Open Access Research article

Comparison of two laboratory-developed PCR methods for the diagnosis of Pulmonary Tuberculosis in Brazilian patients with and without HIV infection

Luciene C Scherer13*, Rosa D Sperhacke2, Carla Jarczewski5, Patrícia I Cafrune2, Candice T Michelon2, Rubia Rupenthal2, Marta Osorio Ribeiro6, Antonio Ruffino Netto4, Maria LR Rossetti23 and Afrânio L Kritski4

Author Affiliations

1 Post Graduation Program in Biological Science-Biochemistry Department, Federal University of Rio Grande do Sul-UFRGS, Porto Alegre/RS/Brazil

2 Technological and Scientific Development Center-CDCT, State Foundation in Production and Health Research - FEPPS/RS) Porto Alegre/RS/Brazil

3 Lutheran University of Brasil-ULBRA, Canoas/RS/Brazil

4 Academic Tuberculosis Program, Medical School, Clementino Fraga Filho Hospital, ATP-MS/HUCFF, Federal University of Rio de Janeiro-UFRJ, Rio de Janeiro, Brazil

5 Parthenon Hospital/Secretary of Health of Rio Grande do Sul/Porto Alegre/RS/Brazil

6 Public Laboratory of the State of Rio Grande do Sul (LACEN/RS), State Foundation in Production and Health Research - FEPPS/RS) Porto Alegre/RS/Brazil

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BMC Pulmonary Medicine 2011, 11:15  doi:10.1186/1471-2466-11-15

Published: 29 March 2011



Direct smear examination with Ziehl-Neelsen (ZN) staining for the diagnosis of pulmonary tuberculosis (PTB) is cheap and easy to use, but its low sensitivity is a major drawback, particularly in HIV seropositive patients. As such, new tools for laboratory diagnosis are urgently needed to improve the case detection rate, especially in regions with a high prevalence of TB and HIV.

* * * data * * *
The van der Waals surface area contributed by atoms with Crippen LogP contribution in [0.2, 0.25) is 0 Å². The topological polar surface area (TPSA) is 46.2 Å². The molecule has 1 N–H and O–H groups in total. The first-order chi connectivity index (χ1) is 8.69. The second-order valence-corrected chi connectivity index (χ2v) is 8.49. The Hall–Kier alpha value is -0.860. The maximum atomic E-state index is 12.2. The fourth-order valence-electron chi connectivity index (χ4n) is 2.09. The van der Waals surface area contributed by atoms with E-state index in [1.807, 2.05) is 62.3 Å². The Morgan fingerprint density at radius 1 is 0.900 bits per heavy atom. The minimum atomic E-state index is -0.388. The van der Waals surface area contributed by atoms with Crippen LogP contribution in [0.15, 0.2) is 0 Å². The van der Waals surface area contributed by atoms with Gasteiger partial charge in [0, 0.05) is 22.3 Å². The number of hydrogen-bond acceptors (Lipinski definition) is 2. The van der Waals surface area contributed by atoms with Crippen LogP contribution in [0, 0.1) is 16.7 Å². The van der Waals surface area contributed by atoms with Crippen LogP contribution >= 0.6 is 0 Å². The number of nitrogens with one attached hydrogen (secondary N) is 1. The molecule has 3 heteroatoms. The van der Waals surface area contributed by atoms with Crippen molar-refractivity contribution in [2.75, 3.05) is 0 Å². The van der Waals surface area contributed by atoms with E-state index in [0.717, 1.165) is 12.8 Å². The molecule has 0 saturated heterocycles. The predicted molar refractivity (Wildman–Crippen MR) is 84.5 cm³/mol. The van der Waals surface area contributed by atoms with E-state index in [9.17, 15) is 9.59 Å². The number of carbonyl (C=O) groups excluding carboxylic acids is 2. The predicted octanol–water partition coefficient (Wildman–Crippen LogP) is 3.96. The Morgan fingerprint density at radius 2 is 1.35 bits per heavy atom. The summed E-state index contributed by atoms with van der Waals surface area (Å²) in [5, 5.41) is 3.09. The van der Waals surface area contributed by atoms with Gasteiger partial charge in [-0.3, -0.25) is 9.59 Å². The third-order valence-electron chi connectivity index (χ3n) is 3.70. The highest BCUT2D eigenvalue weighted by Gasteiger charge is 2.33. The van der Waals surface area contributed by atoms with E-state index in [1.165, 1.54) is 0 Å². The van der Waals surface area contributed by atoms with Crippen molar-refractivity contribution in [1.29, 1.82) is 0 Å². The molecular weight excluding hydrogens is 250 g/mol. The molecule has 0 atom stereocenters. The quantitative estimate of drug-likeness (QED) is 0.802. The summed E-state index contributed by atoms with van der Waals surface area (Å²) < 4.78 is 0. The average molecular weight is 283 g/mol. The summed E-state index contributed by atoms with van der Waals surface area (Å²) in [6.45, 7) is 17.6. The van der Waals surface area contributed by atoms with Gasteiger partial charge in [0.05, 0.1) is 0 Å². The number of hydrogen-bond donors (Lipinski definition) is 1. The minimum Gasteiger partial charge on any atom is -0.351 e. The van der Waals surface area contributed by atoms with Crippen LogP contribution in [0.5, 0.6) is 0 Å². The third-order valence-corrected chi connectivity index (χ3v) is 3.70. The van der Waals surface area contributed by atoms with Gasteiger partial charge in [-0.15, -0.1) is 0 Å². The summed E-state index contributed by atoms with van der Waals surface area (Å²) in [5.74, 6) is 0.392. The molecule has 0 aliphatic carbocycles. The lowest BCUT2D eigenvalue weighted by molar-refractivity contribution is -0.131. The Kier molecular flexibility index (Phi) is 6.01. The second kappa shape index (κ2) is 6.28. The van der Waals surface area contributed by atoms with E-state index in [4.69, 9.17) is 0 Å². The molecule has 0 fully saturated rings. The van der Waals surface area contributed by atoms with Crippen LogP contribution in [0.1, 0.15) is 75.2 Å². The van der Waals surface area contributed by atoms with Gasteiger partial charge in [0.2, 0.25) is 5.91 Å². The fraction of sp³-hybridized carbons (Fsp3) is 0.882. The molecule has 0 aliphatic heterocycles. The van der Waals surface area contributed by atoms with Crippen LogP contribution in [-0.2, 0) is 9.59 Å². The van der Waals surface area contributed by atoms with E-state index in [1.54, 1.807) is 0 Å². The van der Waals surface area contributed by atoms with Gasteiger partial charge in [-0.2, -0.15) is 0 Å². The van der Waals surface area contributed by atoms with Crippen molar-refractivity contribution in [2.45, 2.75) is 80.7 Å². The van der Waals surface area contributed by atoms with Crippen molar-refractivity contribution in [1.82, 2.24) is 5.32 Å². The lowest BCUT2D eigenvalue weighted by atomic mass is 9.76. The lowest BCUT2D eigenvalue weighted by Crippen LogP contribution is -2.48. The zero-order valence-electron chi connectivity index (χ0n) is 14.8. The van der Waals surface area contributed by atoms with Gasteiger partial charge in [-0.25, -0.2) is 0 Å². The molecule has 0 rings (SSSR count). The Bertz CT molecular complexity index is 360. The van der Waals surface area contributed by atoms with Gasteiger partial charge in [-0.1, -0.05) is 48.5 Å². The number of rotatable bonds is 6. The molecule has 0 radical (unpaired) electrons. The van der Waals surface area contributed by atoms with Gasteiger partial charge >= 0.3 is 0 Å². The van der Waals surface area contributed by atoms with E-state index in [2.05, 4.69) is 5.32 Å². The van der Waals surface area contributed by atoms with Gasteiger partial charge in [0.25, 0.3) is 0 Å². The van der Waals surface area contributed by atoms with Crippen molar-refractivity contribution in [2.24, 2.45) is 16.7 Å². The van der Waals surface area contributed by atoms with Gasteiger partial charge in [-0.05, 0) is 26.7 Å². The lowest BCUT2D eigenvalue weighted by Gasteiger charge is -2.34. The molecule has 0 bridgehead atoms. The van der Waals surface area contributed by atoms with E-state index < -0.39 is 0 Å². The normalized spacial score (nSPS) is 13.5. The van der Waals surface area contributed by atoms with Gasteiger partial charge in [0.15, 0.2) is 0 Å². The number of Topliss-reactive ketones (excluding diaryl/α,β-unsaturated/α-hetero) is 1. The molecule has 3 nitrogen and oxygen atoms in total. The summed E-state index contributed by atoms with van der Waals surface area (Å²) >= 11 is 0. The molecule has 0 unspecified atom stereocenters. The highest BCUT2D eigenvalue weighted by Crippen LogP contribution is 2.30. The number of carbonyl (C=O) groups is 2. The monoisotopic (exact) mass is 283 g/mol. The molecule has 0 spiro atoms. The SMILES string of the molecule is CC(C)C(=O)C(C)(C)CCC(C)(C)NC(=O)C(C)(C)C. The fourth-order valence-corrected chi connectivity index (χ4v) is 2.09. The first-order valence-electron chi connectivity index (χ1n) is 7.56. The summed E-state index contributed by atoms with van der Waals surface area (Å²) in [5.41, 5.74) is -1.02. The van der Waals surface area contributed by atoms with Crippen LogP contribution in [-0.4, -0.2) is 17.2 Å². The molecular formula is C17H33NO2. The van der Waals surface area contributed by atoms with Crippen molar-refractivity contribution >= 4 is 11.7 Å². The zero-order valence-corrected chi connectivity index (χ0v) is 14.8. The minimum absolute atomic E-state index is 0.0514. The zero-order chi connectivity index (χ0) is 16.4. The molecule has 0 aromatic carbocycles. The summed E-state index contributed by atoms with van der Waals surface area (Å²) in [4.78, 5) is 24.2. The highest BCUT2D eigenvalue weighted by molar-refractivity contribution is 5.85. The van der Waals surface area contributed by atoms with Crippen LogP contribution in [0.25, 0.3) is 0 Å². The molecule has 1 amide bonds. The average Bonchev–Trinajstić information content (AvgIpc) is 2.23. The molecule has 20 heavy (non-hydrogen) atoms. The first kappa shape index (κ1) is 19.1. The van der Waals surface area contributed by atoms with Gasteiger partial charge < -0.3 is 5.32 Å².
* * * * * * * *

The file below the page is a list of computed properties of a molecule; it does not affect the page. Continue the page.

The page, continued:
To evaluate the performance of two in house PCR (Polymerase Chain Reaction): PCR dot-blot methodology (PCR dot-blot) and PCR agarose gel electrophoresis (PCR-AG) for the diagnosis of Pulmonary Tuberculosis (PTB) in HIV seropositive and HIV seronegative patients.


A prospective study was conducted (from May 2003 to May 2004) in a TB/HIV reference hospital. Sputum specimens from 277 PTB suspects were tested by Acid Fast Bacilli (AFB) smear, Culture and in house PCR assays (PCR dot-blot and PCR-AG) and their performances evaluated. Positive cultures combined with the definition of clinical pulmonary TB were employed as the gold standard.


The overall prevalence of PTB was 46% (128/277); in HIV+, prevalence was 54.0% (40/74). The sensitivity and specificity of PCR dot-blot were 74% (CI 95%; 66.1%-81.2%) and 85% (CI 95%; 78.8%-90.3%); and of PCR-AG were 43% (CI 95%; 34.5%-51.6%) and 76% (CI 95%; 69.2%-82.8%), respectively. For HIV seropositive and HIV seronegative samples, sensitivities of PCR dot-blot (72% vs 75%; p = 0.46) and PCR-AG (42% vs 43%; p = 0.54) were similar. Among HIV seronegative patients and PTB suspects, ROC analysis presented the following values for the AFB smear (0.837), Culture (0.926), PCR dot-blot (0.801) and PCR-AG (0.599). In HIV seropositive patients, these area values were (0.713), (0.900), (0.789) and (0.595), respectively.


Results of this study demonstrate that the in house PCR dot blot may be an improvement for ruling out PTB diagnosis in PTB suspects assisted at hospitals with a high prevalence of TB/HIV.